Tuesday, January 8, 2008


Father's Name : Yusuf
Mother's name : Gülnaz
Place of Birth: Van
Date of Birth: 1900

Q: Can you tell us what you can remember and what the Armenians did in Van and Gevas?

A: We lived in the same neighbourhoods with the Armenians. We were living in Norsin neighbourhood and got along well until the Russians intervention. In those days, the Armenian youth established committees by Russian encouragement, and started causing trouble. They killed the police superintendent and threw him in the park. They killed the postman in Hasbagi. They bombed a building, which is a bath now, and twenty people died in the explosion. When the constitutional monarchy was declared, the mufti and the priest shook hands and declared the brotherhood of Muslims and Christians. The Mufti cried as he shook hands, but events developed against us. The committee members became increasingly out of control and the rebellion began. We fought the Armenians for 29 days in Hasbagi. We had no weapons. When the division went to Erzurum we remained completely defenceless.

The Armenians who joined the army after the establishment of the constitutional monarchy used our weapons to shoot at us, and those who remained in the army shot our soldiers from behind. They also bombed the barracks. The young people and the elderly left in the Muslim neighbourhoods took turns guarding against the Armenians. Meanwhile, the Russians sent gold to Armenians to finance their effort.

This struggle lasted 29 days until the arrival of the Russians. The elderly Armenians didn't approve this fight because they were the wealthiest inhabitants of the area, and feared losing their standard of living. Armenians owned up to 1,000 stores and sold European cloth in the old part of the city of Van. When these events broke out, inhabitants of nearby villages and towns all fled to Van, and those stores disappeared within two days.

Later on, fifty vessels full of people left Van, carried wounded soldiers. Cevdet Pasha saw the passengers off at the pier. We went to Adir Island, where the Armenians were training underground. We stayed on the island for nine days. The waves destroyed some of the ships with wooden sails. The island had wells and two bakeries. No one brought any supplies from Van. We were hungry and perplexed. My elder brother was an officer and came back wounded from Erzurum. My brother realised that the Armenians would cut us off. He convinced his captain, and ten ships left the place but we couldn't go very far. Thank God that we stayed close to the shore. The next day, we reached Tatvan under difficult circumstances. The day we left Van the Armenians set everything ablaze. There were wounded soldiers from all parts of Turkey in Van, and the Armenians set the apartment buildings on fire used as a hospital where they were teken care of. That is why Van is a sacred place with martyrs from 67 provinces (in Turkey).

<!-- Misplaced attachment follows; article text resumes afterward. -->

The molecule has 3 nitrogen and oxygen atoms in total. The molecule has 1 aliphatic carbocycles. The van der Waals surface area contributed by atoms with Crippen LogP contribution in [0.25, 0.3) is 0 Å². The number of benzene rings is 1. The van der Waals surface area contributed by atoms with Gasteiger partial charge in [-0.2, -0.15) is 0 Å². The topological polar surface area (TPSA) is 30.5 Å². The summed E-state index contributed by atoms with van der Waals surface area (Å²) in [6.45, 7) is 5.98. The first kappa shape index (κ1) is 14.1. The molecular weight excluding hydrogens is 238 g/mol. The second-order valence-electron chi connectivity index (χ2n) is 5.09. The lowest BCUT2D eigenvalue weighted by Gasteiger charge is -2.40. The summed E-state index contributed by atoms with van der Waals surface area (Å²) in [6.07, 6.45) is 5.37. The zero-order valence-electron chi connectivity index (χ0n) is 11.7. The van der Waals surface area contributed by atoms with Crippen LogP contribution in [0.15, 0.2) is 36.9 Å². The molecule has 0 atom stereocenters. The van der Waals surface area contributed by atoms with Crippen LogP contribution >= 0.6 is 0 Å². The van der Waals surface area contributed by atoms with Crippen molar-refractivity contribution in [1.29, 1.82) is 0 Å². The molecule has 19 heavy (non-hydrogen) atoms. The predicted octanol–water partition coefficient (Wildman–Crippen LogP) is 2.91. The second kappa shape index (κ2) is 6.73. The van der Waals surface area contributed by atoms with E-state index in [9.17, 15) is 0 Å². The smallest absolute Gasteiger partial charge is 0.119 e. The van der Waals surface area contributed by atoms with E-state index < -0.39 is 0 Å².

My uncle, Terren Aga, was very old, and we couldn't take him with us when we left Van. His wife, daughter, and two grandchildren remained with him. Armenian hoodlums beat my uncle and the children with an ax and killed them. His daughter was hiding in an abandoned American school. When the Armenians found her, they killed her by throwing her from the second floor.

We went to Bitlis from Tatvan where we stayed for nearly two months. When the Russians arrived, we set off on the roads again. We then went to Hizan and Diyarbakir. After we left, the Gendarme commander who was crying like a baby- brought my uncle (who was Deputy Governor Omer Bey) a report. A soldier named Mansur was also present in the room. When we asked him to explain what happened, he said that three days after Van was evacuated they went to pick up the bodies. Hundreds of elderly women were impaled on stakes. They still had their scarves on and looked as if they were sitting. When they got closer they saw that they were killed before being impaled. They saw a woman who was split into two parts and her unborn child was placed on her chest.

Muslims who witnessed these thousand of examples of inconceivable brutality tearfully reported the incidents to Omer Bey, who then told Mustafa Kemal. When the Russians finally arrived, they were displeased with the savageness which resulted in the destruction of four-fifths of Van. In addition to those massacred by the Armenians, many people also died as they were fleeing. Many collapsed on the road from hunger and disease. No one was able to take anything with them when they left Van.